IVF patients make less-attractive targets because we don’t challenge the expectation that women want to be mothers. Abortion, on the other hand, thwarts conservative ideals about a woman’s proper role as a wife and mother. This may be why, counterintuitively, I have greater freedom to decide what to do with an embryo in a petri dish than a pregnancy in my own body.

This disparity also reveals a great deal about whose bodies our laws restrict. Unlike IVF patients, who are primarily wealthy and white, women who have abortions are disproportionately poor and women of color, groups it has always been popular to condemn and regulate. These women also bear the brunt of abortion restrictions far more than wealthy whites; for example, low-income women and women of color are more likely to use Medicaid for health expenses, and federal law prohibits that program from covering abortion. Mandatory wait periods increase their travel expenses and time away from jobs that often don’t give sick or personal days. It’s more than just patronizing for states to require women to take mandatory “think it over” time — it’s downright cruel to low-income women who must take more unpaid time off and, if the clinic isn’t close to home, either either find accommodations nearby or make the trip twice. Women must save money to pay for the procedure; the longer it takes to save, the more the pregnancy progresses, the more expensive the procedure becomes and the farther they must travel to find a clinic.

The law’s conflicting treatment of the two procedures is no coincidence: Anti-choice organizations have avoided targeting IVF even as they’ve sought radical restrictions on abortion access. Conservatives focus on legislation that facilitates embryo donation to other couples, rather than laws that limit the choices of IVF patients; they even take pains to deemphasize the impact of proposed “personhood amendments” on IVF. This distinction cannot be based on principle — if life begins at conception, then anti-choice groups have every reason to put the estimated 400,000 to 1 million frozen embryos in the United States at the forefront of their efforts. And while there are far more abortions every year than embryos destroyed, that’s an unlikely explanation for their focus: National Right to Life’s Web site also lists assisted suicide as a primary issue, and there have been fewer than 2,000 cases of legal assisted suicide in recent U.S. history.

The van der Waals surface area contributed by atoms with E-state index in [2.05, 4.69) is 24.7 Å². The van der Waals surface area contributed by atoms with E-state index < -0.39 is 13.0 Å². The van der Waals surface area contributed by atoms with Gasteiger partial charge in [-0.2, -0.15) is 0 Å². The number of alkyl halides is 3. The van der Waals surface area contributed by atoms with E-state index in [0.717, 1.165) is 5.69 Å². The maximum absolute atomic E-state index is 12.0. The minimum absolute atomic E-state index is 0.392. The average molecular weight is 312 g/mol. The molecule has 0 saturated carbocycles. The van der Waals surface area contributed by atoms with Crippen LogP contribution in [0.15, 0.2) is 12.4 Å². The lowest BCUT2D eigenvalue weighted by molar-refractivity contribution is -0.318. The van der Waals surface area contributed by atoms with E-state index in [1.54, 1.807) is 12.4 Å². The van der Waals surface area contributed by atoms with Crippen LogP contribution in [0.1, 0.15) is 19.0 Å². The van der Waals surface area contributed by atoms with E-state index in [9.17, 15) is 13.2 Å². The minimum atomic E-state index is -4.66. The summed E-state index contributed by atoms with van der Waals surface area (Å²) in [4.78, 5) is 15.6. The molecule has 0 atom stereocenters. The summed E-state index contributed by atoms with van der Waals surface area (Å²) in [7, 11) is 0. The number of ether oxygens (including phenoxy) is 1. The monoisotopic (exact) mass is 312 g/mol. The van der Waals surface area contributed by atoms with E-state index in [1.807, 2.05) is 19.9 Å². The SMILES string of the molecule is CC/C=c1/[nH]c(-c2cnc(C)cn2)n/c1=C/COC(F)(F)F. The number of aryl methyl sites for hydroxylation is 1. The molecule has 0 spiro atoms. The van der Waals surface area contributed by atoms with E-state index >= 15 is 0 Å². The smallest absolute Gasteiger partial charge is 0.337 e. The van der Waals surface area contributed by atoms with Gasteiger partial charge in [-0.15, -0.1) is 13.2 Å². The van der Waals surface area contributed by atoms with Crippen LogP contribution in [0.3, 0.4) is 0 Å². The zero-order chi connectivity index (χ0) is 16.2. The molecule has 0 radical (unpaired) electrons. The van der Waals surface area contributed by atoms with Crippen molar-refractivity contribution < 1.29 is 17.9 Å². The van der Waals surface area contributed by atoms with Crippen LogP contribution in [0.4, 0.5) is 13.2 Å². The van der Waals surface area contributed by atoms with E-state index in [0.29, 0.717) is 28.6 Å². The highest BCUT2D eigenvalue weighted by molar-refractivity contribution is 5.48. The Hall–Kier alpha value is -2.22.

It’s possible that anti-choice organizations are simply going after the more politically vulnerable group. If so, we need to take a hard look at why women who have abortions are so much easier to regulate than IVF patients. It’s telling that women who have unplanned pregnancies through sexual activity and who are disproportionately poor and minority are so much more open to attack.

Given all this, Republicans’ most recent efforts to cut off federal funding for Planned Parenthood should be no surprise. Conservatives are clearly not concerned about the process of tissue donation; they are targeting Planned Parenthood alone and ignoring the hundreds of fertility clinics that legally destroy and donate embryos that women do not want or are unable to carry to term. Cutting Planned Parenthood’s funding would have no effect on abortion, which isn’t funded by federal grants. It’s Planned Parenthood’s many other services, such as pap smears, STD testing and contraception, that would lose federal money if the GOP succeeded. Republican promises to “use any and every procedural means” to cut funding to Planned Parenthood amount to nothing more than conservative chest-thumping to prove who hates the organization the most. Too bad it’s the most vulnerable women who stand to be hurt by it.

margo.kaplan@rutgers.edu